Desk Lunch Issue 61

Out Of Office, Still On Duty

I’m a sucker for Christmas, but like many, the consumerism of it all can be rather nauseating, if not downright idiotic. Buying for the sake of buying. Showing love and appreciation with money. It’s not exactly the moral due-north. But it’s the thought that counts, right? Meh. Women bear the vast brunt of the gift-buying burden no matter the season. And a troubling iteration plays out in the office on the reg.

It’s perhaps an age-old tradition: bringing back treats for the office from your vacation. You muster up your measly paid-time-off for a week away, and as a “sorry I had fun while you did exactly what you’re paid to do,” you have to bring back a gift? What a contrived gesture—almost backhanded.

However timeless the trope, I refuse to play along. And I couldn’t help but notice during my three years in a nearly satirical small-office environment, only one person on our team of six was holding it up: the only other woman. The men took their family vacations, too, sure. Myrtle Beach. Outer Banks. Seattle. Wherever the fuck. Never once did they burden themselves or their wallets for a meaningless souvenir that no one asked for, wants or is expecting. Good on them! It’s ridiculous, archaic and an empty gesture of status quo maintenance.

Isn’t vacation our one sacred extended time to avoid thinking about work? Shouldn’t our minds be as far away from the office as possible? Easier said than done, but going out of your way for pity taffy is a breakdown of priorities.

Salt water taffy is, after all, the signature sweet of so many seaside destinations. Maple candy from the northernmost New England states is a classic. Texas? That would be praline candy. It’s all so predictable, banal. Exotic sweets from foreign lands were purchased as well, but almost certainly duty-free.

And that’s what got me. I knew she’d buy them at the damn airport in an utter panic. Familiar with her particular anxieties, I knew it had to all be preceded and succeeded by a frantic feeling of obligation — that everyone would hate her if she didn’t, that she MUST compensate for her joy. This is the definition of emotional labor. Cue the mad dash to find the most staple sweet treat before Flight 248 to Dulles starts boarding.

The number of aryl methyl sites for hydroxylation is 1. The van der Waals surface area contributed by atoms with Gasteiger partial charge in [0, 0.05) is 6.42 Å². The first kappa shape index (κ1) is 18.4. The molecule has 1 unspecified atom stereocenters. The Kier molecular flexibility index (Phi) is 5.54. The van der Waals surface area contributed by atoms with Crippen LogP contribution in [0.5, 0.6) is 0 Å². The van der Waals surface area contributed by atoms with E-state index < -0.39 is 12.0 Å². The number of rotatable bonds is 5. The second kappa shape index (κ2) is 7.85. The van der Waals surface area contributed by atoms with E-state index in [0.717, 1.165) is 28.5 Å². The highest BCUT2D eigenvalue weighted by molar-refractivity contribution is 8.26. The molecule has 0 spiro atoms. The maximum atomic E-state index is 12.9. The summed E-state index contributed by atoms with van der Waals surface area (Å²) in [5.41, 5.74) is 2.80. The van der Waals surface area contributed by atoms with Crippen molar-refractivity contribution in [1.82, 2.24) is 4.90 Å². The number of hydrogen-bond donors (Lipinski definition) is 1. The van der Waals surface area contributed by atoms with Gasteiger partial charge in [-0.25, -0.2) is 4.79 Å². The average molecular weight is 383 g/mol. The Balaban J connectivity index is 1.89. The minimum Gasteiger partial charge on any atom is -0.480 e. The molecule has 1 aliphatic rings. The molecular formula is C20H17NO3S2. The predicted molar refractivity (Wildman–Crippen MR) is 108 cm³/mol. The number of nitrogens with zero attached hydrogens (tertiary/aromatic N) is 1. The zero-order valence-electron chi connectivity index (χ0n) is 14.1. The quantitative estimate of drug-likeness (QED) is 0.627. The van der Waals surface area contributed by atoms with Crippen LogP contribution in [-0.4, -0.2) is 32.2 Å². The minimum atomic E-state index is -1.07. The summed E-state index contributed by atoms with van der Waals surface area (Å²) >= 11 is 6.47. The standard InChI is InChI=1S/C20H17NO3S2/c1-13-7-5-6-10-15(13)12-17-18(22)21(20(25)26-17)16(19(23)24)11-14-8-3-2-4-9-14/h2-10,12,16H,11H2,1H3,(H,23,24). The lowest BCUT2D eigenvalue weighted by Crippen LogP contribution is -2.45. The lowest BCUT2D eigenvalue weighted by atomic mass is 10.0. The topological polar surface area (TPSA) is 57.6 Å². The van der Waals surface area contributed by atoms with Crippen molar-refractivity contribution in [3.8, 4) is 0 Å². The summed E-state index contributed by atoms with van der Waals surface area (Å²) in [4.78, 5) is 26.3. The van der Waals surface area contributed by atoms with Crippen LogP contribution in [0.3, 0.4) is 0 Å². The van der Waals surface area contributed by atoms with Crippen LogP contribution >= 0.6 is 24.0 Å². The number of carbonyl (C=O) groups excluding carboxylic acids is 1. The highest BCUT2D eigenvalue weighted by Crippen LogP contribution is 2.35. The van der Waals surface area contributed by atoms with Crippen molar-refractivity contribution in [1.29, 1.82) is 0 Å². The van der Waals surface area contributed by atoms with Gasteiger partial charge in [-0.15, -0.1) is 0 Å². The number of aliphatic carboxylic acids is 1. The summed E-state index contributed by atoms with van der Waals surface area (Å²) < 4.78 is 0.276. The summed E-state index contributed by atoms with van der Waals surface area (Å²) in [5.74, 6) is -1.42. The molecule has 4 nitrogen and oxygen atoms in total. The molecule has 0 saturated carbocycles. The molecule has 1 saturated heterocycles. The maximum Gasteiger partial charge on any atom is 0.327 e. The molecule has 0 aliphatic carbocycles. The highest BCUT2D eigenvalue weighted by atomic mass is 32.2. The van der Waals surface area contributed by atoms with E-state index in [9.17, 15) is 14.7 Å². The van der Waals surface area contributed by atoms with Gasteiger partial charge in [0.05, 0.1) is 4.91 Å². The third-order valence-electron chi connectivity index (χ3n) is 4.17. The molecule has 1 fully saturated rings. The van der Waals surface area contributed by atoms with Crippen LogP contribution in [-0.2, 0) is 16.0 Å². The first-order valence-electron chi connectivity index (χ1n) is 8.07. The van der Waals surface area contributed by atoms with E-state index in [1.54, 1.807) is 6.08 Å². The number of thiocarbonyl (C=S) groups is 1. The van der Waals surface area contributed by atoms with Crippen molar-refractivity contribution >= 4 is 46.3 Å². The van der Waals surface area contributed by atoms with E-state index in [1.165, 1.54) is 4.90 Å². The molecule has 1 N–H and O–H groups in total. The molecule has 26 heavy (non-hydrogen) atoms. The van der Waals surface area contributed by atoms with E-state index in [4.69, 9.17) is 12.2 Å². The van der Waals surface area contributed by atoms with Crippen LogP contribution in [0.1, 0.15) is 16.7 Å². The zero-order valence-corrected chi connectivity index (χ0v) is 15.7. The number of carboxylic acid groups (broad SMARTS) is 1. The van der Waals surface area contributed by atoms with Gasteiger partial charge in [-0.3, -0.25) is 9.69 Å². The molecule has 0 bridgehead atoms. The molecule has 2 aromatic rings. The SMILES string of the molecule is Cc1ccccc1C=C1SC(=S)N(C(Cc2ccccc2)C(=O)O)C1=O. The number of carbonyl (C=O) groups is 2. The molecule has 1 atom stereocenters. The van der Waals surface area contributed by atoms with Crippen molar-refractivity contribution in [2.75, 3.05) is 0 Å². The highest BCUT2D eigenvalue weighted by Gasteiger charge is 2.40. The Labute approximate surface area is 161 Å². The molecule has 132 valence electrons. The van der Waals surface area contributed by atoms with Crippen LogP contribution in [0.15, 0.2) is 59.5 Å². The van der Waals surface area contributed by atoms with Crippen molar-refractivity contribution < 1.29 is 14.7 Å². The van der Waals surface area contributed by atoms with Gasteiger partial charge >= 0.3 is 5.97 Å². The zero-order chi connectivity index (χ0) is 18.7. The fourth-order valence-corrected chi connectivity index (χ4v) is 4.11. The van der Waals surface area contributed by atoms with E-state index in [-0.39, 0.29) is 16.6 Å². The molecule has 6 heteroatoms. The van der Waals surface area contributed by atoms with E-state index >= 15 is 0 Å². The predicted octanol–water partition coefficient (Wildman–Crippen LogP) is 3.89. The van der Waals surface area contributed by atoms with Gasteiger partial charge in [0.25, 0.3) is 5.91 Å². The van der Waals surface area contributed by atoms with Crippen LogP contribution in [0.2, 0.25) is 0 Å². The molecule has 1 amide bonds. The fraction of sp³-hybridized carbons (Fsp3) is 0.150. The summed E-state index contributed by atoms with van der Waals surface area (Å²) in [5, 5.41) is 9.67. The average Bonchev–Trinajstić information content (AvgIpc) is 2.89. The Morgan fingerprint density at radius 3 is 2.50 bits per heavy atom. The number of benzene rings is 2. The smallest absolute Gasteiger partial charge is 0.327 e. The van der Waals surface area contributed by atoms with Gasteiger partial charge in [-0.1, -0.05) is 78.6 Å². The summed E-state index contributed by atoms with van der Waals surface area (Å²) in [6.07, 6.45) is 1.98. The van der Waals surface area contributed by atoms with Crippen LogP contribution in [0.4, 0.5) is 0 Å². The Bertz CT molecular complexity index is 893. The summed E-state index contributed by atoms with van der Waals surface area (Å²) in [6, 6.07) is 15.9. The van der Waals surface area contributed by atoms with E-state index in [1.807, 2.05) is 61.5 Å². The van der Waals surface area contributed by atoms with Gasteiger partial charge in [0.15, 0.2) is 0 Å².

As a woman newly minted to the workplace, I quickly started observing the ways in which my gender dictated my office responsibilities. Party planner. Mood booster. Supply orderer. Pretty thing to look at in otherwise drab environs. I soon began to seek my opportunity for rebellion.

We are, alas, in the midst of a cultural shift. And as we ride this feminist movement into the sun, reevaluating centuries of vile intentions, bitten tongues and accepting what we thought we couldn’t reject, emotional labor lives at the crux. It’s the everyday duties we take upon ourselves because we don’t know who else will, we fear punishment, or worse: society’s total collapse. It’s the minutiae we roll our eyes at, but festers and makes us feel devalued.

As we dissect our personal lives for imbalance we’ve long disregarded, or could not see, for the thankless responsibilities we’ve incurred because SOMEONE’S GOTTA BUY THE TOILET PAPER, and seek burdens to share, why not start with the lowest hanging fruit? Office treats.

Now, I’m also not the one buying birthday gifts unless it’s deeply personal, taken from casual mentions of wants and interests, and serves a purpose. A rare token, indeed, however convenient. To me, the idea of going to the closest Urban Outfitters and getting a friend an earring holder, not because she’s been talking about needing one, not because you’ve seen her many earrings in disarray on her dresser, but because you have to get her SOMETHING, the price is modest, the design is feminine, and she’s a girl — is loathsome.

If you’re my good friend, I’ll call you on your birthday, celebrate it with you if I can, and show you love all year long. If I notice your earrings in disarray on your dresser, I’ll add to my “GIFT IDEAS” note in my phone that an earring holder may be just the thing for you. And if you’re my colleague, I will work hard and support you, provided you’re pulling your weight. But I’ll be damned if petty obligation has me spending my hard-earned cash just to uphold decorum. Because the boys are operating by different rules.

Cassiel Archdeacon is a Copywriter/Marketing Coordinator at We Are The New in Los Angeles, CA. She can be found on Instagram @sassiel and on Twitter @sassiel_.

Art used in this issue: “Seven Suckers” by Wayne Thiebaud

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